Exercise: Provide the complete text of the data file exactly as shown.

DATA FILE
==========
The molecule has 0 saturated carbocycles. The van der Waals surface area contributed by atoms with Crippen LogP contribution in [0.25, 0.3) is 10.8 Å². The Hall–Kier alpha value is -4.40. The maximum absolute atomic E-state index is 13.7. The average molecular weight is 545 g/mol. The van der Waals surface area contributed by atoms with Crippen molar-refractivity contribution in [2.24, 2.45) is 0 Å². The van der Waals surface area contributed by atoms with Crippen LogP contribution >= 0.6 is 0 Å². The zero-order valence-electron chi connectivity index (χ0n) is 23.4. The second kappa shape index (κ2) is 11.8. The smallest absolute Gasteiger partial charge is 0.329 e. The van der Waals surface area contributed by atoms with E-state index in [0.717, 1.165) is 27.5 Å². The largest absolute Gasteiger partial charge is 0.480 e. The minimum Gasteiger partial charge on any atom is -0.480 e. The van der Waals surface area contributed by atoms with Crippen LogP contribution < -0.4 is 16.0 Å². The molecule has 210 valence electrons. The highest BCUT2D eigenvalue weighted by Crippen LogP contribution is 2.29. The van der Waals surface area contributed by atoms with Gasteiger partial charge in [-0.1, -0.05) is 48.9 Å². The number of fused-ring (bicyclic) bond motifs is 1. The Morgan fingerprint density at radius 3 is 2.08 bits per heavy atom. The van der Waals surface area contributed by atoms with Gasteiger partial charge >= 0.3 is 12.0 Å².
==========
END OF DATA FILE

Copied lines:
The molecule has 0 saturated carbocycles. The van der Waals surface area contributed by atoms with Crippen LogP contribution in [0.25, 0.3) is 10.8 Å². The Hall–Kier alpha value is -4.40. The maximum absolute atomic E-state index is 13.7. The average molecular weight is 545 g/mol. The van der Waals surface area contributed by atoms with Crippen molar-refractivity contribution in [2.24, 2.45) is 0 Å². The van der Waals surface area contributed by atoms with Crippen LogP contribution >= 0.6 is 0 Å². The zero-order valence-electron chi connectivity index (χ0n) is 23.4. The second kappa shape index (κ2) is 11.8. The smallest absolute Gasteiger partial charge is 0.329 e. The van der Waals surface area contributed by atoms with E-state index in [0.717, 1.165) is 27.5 Å². The largest absolute Gasteiger partial charge is 0.480 e. The minimum Gasteiger partial charge on any atom is -0.480 e. The van der Waals surface area contributed by atoms with Crippen LogP contribution < -0.4 is 16.0 Å². The molecule has 210 valence electrons. The highest BCUT2D eigenvalue weighted by Crippen LogP contribution is 2.29. The van der Waals surface area contributed by atoms with Gasteiger partial charge in [-0.1, -0.05) is 48.9 Å². The number of fused-ring (bicyclic) bond motifs is 1. The Morgan fingerprint density at radius 3 is 2.08 bits per heavy atom. The van der Waals surface area contributed by atoms with Gasteiger partial charge >= 0.3 is 12.0 Å².